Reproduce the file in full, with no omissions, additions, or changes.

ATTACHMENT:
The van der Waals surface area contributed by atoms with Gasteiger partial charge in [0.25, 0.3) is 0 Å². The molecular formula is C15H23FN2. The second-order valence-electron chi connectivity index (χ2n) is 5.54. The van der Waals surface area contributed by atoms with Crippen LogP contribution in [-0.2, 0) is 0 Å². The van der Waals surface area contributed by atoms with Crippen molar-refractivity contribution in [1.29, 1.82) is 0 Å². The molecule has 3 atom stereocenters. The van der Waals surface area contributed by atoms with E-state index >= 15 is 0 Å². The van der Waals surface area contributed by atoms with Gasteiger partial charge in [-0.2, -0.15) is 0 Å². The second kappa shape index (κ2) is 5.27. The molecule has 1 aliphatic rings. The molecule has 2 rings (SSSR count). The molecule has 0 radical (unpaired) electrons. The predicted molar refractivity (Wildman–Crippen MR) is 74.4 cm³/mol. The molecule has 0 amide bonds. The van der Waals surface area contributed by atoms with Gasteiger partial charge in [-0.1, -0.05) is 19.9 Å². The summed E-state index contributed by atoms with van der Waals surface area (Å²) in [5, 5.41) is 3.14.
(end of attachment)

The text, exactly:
The van der Waals surface area contributed by atoms with Gasteiger partial charge in [0.25, 0.3) is 0 Å². The molecular formula is C15H23FN2. The second-order valence-electron chi connectivity index (χ2n) is 5.54. The van der Waals surface area contributed by atoms with Crippen LogP contribution in [-0.2, 0) is 0 Å². The van der Waals surface area contributed by atoms with Crippen molar-refractivity contribution in [1.29, 1.82) is 0 Å². The molecule has 3 atom stereocenters. The van der Waals surface area contributed by atoms with E-state index >= 15 is 0 Å². The van der Waals surface area contributed by atoms with Gasteiger partial charge in [-0.2, -0.15) is 0 Å². The second kappa shape index (κ2) is 5.27. The molecule has 1 aliphatic rings. The molecule has 2 rings (SSSR count). The molecule has 0 radical (unpaired) electrons. The predicted molar refractivity (Wildman–Crippen MR) is 74.4 cm³/mol. The molecule has 0 amide bonds. The van der Waals surface area contributed by atoms with Gasteiger partial charge in [-0.1, -0.05) is 19.9 Å². The summed E-state index contributed by atoms with van der Waals surface area (Å²) in [5, 5.41) is 3.14.